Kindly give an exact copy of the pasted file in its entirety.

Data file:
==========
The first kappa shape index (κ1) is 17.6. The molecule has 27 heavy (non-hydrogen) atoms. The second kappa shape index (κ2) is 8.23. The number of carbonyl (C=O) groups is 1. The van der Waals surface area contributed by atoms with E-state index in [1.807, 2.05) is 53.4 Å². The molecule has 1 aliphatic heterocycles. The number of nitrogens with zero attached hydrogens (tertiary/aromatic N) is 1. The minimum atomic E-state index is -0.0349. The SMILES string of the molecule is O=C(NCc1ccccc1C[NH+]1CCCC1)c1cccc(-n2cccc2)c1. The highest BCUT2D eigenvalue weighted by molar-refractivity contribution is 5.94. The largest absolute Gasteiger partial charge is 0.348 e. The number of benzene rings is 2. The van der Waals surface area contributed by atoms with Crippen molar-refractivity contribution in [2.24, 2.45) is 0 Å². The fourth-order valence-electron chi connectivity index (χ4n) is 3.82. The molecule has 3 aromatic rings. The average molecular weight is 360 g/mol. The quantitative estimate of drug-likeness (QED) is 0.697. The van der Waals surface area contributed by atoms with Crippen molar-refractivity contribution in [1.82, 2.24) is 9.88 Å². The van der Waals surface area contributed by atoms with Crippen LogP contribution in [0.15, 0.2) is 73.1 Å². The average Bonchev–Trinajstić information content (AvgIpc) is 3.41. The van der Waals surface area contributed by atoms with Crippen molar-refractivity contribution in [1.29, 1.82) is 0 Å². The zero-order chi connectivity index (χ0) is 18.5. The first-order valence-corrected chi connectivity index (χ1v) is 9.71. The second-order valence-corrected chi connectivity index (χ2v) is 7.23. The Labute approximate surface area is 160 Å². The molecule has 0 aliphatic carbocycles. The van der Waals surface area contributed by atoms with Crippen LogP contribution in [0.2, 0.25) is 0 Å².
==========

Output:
The first kappa shape index (κ1) is 17.6. The molecule has 27 heavy (non-hydrogen) atoms. The second kappa shape index (κ2) is 8.23. The number of carbonyl (C=O) groups is 1. The van der Waals surface area contributed by atoms with E-state index in [1.807, 2.05) is 53.4 Å². The molecule has 1 aliphatic heterocycles. The number of nitrogens with zero attached hydrogens (tertiary/aromatic N) is 1. The minimum atomic E-state index is -0.0349. The SMILES string of the molecule is O=C(NCc1ccccc1C[NH+]1CCCC1)c1cccc(-n2cccc2)c1. The highest BCUT2D eigenvalue weighted by molar-refractivity contribution is 5.94. The largest absolute Gasteiger partial charge is 0.348 e. The number of benzene rings is 2. The van der Waals surface area contributed by atoms with Crippen molar-refractivity contribution in [2.24, 2.45) is 0 Å². The fourth-order valence-electron chi connectivity index (χ4n) is 3.82. The molecule has 3 aromatic rings. The average molecular weight is 360 g/mol. The quantitative estimate of drug-likeness (QED) is 0.697. The van der Waals surface area contributed by atoms with Crippen molar-refractivity contribution in [1.82, 2.24) is 9.88 Å². The van der Waals surface area contributed by atoms with Crippen LogP contribution in [0.15, 0.2) is 73.1 Å². The average Bonchev–Trinajstić information content (AvgIpc) is 3.41. The van der Waals surface area contributed by atoms with Crippen molar-refractivity contribution in [1.29, 1.82) is 0 Å². The zero-order chi connectivity index (χ0) is 18.5. The first-order valence-corrected chi connectivity index (χ1v) is 9.71. The second-order valence-corrected chi connectivity index (χ2v) is 7.23. The Labute approximate surface area is 160 Å². The molecule has 0 aliphatic carbocycles. The van der Waals surface area contributed by atoms with Crippen LogP contribution in [0.2, 0.25) is 0 Å².